1. I run Linux with SELinux (Secure and Enhanced Linux) turned on and a firewall. I run a web server that is locked down tight. I don’t use HTML email, or accept HMTL emails. I don’t open attachments or use file sharing programs like Kazaa or Napster or Gnutella, as you never know what your getting, and MPEG, MP3 and JPG files can contain viruses. All you have to do is double click on them, and BAM! Your system is infected. I use secure Instant Messaging using the SILC (Secure Internet Live Chat) protocol. I never share files over IM. As a result I have not had a single virus or intrusion since 2001, when I switched from Windows to Redhat (now Fedora) Linux. I switched because even though I am a programmer who is well schooled in locking down Windows, my system was hijacked, and my web server used to spawn more viruses. I realized that the good folks in Redmond whose code I respect, have no intention of making Windows secure and safe from intrusions. They just don’t believe in security. I’m not sure why. My Windows system had all of the same safeguards that I have mentioned, but this virus exploited a flaw in Microsoft’s personal web server, and overwhelmed it. My suggestion to those that need to keep their data secure and don’t want to lose anything is to abandon Microsoft products and switch to Fedora Core Linux which has the SELinux security feature, or some other distrobution like Debian or SUSE, and follow all of the precautions mentioned above and the standard security procedures, and you won’t have to run antivirus software or ever worry about intrusions. I don’t run anti-virus software. I don’t need it. I am not anti-Microsoft. I am pro-keeping my data. If the good folks at Microsoft lock down their systems and work with the public to fix the security issues in a timely and open fashion, then my opinion will change, and I will once again recommend them. Until then, I know of no other way to really be secure except to use something else.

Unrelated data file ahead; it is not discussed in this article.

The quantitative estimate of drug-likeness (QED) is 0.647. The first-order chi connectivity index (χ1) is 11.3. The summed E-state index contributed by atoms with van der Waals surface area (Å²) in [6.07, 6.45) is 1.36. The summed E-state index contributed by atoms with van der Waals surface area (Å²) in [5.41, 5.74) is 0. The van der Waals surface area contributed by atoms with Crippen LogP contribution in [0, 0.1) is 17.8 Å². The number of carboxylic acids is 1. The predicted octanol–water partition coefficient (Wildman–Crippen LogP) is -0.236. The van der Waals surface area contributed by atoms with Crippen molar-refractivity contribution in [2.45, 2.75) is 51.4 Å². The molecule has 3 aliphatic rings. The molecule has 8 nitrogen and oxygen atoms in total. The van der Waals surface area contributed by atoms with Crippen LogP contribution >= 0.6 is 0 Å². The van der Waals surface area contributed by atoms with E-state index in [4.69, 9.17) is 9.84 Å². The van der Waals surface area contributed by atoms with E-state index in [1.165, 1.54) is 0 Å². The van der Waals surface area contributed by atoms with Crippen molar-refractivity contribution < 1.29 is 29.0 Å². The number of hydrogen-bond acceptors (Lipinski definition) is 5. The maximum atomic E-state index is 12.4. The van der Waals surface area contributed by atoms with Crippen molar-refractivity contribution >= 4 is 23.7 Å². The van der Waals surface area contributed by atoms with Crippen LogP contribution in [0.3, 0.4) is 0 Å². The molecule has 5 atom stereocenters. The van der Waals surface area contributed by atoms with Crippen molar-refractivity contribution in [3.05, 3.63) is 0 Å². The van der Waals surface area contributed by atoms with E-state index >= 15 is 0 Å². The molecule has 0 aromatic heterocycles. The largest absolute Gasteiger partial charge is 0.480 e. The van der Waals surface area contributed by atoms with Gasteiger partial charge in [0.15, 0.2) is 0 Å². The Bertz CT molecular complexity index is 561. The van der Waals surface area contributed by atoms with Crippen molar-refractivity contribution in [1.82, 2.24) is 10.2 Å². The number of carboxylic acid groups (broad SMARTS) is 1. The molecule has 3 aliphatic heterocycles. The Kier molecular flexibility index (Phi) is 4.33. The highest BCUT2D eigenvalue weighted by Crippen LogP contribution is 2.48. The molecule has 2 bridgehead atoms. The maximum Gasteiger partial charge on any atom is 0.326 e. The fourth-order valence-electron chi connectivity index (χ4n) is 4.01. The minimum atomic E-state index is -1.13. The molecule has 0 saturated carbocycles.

2. As for prevention, using Firefox will help…Not using Outlook Express will help.